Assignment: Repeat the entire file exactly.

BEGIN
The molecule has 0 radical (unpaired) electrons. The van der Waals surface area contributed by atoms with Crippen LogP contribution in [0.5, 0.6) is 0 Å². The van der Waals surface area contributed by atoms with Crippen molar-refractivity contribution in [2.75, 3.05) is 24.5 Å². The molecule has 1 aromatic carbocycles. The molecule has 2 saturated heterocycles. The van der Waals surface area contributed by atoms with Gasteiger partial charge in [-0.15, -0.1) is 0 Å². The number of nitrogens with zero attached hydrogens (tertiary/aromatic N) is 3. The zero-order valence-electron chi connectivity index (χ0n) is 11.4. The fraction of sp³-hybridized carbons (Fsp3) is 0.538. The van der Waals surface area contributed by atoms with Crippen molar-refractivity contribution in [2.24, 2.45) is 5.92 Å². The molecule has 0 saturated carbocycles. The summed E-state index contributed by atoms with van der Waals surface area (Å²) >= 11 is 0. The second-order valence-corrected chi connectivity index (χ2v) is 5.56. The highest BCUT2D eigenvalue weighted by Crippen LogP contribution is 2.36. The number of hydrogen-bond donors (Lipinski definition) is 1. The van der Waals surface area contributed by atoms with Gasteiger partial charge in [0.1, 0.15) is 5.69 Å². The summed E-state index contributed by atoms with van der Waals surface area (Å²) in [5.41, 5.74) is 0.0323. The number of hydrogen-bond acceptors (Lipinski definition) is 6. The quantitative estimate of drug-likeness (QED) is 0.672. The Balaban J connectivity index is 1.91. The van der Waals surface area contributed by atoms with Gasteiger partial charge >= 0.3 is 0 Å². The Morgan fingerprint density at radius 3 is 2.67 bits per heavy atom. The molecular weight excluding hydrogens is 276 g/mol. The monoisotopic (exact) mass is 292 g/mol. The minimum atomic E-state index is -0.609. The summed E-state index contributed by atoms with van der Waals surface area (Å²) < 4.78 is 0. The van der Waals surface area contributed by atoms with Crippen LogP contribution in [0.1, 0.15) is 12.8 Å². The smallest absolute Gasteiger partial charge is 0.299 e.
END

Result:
The molecule has 0 radical (unpaired) electrons. The van der Waals surface area contributed by atoms with Crippen LogP contribution in [0.5, 0.6) is 0 Å². The van der Waals surface area contributed by atoms with Crippen molar-refractivity contribution in [2.75, 3.05) is 24.5 Å². The molecule has 1 aromatic carbocycles. The molecule has 2 saturated heterocycles. The van der Waals surface area contributed by atoms with Gasteiger partial charge in [-0.15, -0.1) is 0 Å². The number of nitrogens with zero attached hydrogens (tertiary/aromatic N) is 3. The zero-order valence-electron chi connectivity index (χ0n) is 11.4. The fraction of sp³-hybridized carbons (Fsp3) is 0.538. The van der Waals surface area contributed by atoms with Crippen molar-refractivity contribution in [2.24, 2.45) is 5.92 Å². The molecule has 0 saturated carbocycles. The summed E-state index contributed by atoms with van der Waals surface area (Å²) >= 11 is 0. The second-order valence-corrected chi connectivity index (χ2v) is 5.56. The highest BCUT2D eigenvalue weighted by Crippen LogP contribution is 2.36. The number of hydrogen-bond donors (Lipinski definition) is 1. The van der Waals surface area contributed by atoms with Gasteiger partial charge in [0.1, 0.15) is 5.69 Å². The summed E-state index contributed by atoms with van der Waals surface area (Å²) in [5.41, 5.74) is 0.0323. The number of hydrogen-bond acceptors (Lipinski definition) is 6. The quantitative estimate of drug-likeness (QED) is 0.672. The Balaban J connectivity index is 1.91. The van der Waals surface area contributed by atoms with Gasteiger partial charge >= 0.3 is 0 Å². The Morgan fingerprint density at radius 3 is 2.67 bits per heavy atom. The molecular weight excluding hydrogens is 276 g/mol. The monoisotopic (exact) mass is 292 g/mol. The minimum atomic E-state index is -0.609. The summed E-state index contributed by atoms with van der Waals surface area (Å²) < 4.78 is 0. The van der Waals surface area contributed by atoms with Crippen LogP contribution in [0.1, 0.15) is 12.8 Å². The smallest absolute Gasteiger partial charge is 0.299 e.